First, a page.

A minister, a congressman, and a student activist walk into a climate rally

Don’t forget to Step It Up tomorrow

This was posted by my colleague Madeline Ostrander at our mothership blog, but I thought it belonged on Gristmill as well. What do Washington Congressional Rep. Jay Inslee, the AFL-CIO, a car-sharing company, and a radio DJ have in common? What about swimmers doing a polar bear dip in the Willamette River, a Unitarian Church, and Portland Commissioner Eric Sten? They and thousands of others are, for the first time in history, united on climate change. Founded by writer Bill McKibben, Step It Up is the largest and most diverse citizen day of action on climate change the U.S. has ever seen. With 1,300 gatherings in cities and small towns across the U.S., could Step It Up be the climate movement's turning point, its "Selma" or "bus boycott" as one activist suggested in yesterday's Oregonian? Step It Up organizers hope so, as the events catch a wide net of supporters -- companies, churches, national labor associations, peace groups, local governments, conservation organizations, and thousands of citizens collectively urging Congress to take action on climate. In Seattle, nearly 50 partner groups -- including Grist; the AFL-CIO and United Steelworkers; coalitions of peace activists and churches; Sightline Institute; the League of Women Voters; and the Sierra Club and other environmental organizations -- are bringing Rep. Jay Inslee together onstage with Presbyterian minister Lisa Domke, student activist Emily Duncanson, Seattle Mayor Greg Nickels, and King County Executive Ron Sims. Organizers are expecting thousands from the Puget Sound area to turn out for one-mile march ending in a rally and sustainability fair.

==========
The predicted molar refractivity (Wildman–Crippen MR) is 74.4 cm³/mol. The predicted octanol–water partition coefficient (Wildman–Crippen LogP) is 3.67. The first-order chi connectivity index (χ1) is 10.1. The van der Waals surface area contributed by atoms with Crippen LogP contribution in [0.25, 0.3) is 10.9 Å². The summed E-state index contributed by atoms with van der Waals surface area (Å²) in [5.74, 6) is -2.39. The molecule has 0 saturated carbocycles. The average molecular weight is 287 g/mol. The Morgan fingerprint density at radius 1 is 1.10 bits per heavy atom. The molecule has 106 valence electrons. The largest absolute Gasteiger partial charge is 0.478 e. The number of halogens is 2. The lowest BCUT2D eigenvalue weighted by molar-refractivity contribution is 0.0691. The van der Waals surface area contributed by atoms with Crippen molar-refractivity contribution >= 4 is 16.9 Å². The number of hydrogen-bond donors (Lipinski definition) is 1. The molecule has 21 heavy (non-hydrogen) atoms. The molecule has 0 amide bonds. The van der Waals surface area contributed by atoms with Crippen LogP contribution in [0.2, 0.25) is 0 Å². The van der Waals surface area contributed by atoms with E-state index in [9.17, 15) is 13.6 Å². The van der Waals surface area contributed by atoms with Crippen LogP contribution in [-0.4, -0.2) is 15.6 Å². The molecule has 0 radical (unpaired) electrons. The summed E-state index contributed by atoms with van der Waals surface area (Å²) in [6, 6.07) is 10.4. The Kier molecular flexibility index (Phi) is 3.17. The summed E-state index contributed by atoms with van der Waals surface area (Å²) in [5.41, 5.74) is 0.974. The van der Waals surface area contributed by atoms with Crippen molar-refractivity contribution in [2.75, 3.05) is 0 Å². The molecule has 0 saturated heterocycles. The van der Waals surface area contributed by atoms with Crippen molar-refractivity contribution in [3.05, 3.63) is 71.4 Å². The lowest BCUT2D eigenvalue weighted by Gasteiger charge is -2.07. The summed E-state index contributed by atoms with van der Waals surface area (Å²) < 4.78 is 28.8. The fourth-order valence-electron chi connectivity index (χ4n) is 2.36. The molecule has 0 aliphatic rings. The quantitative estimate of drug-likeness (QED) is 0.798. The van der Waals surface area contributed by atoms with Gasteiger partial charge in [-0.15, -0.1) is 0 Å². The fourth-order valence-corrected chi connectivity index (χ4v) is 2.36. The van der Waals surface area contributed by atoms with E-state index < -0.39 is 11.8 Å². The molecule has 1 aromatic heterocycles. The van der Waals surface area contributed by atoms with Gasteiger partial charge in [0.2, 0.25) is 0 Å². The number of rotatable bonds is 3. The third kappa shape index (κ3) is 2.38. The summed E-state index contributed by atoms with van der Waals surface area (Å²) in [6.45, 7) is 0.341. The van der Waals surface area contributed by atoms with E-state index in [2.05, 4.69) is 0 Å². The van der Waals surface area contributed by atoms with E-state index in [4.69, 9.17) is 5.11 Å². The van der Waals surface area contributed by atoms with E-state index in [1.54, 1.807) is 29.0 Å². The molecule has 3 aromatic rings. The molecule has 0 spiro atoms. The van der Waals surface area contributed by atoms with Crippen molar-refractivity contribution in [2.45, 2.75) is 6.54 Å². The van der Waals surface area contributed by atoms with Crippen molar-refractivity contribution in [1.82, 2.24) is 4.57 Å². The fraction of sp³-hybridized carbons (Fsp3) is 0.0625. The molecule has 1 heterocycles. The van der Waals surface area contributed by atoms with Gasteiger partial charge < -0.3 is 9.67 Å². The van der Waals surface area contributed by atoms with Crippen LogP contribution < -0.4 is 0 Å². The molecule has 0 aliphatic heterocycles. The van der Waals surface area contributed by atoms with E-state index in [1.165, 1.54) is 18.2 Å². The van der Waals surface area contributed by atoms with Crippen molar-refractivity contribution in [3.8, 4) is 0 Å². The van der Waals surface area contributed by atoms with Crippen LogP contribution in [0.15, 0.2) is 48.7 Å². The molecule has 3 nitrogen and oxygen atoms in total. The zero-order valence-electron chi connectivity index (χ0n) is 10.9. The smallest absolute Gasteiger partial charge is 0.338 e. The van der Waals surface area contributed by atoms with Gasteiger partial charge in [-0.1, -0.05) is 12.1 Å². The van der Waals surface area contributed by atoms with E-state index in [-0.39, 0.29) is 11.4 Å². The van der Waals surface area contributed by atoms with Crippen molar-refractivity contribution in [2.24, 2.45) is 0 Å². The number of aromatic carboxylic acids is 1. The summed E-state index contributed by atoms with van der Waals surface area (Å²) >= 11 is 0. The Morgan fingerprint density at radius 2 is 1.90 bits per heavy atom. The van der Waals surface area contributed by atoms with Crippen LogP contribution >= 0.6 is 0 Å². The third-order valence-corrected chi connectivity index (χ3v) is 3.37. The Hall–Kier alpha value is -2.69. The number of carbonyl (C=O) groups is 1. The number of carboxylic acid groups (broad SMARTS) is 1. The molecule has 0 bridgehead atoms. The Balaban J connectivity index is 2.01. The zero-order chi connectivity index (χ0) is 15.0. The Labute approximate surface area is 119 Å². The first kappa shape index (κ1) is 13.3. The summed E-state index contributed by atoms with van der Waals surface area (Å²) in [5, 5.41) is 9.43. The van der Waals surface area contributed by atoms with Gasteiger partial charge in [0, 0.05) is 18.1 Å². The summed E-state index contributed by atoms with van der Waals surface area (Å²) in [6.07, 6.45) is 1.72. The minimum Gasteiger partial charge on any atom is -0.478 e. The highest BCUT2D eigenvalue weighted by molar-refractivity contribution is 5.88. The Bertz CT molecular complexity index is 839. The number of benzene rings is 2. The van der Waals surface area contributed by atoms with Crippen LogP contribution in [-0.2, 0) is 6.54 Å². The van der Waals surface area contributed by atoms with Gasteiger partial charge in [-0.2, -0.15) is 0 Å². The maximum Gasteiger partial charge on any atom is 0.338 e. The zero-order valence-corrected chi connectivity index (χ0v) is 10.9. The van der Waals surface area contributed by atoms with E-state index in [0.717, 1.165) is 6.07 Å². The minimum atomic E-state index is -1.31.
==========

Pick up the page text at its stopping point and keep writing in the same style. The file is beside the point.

Scientists and social power

They’ve got it, they shouldn’t be ashamed of using it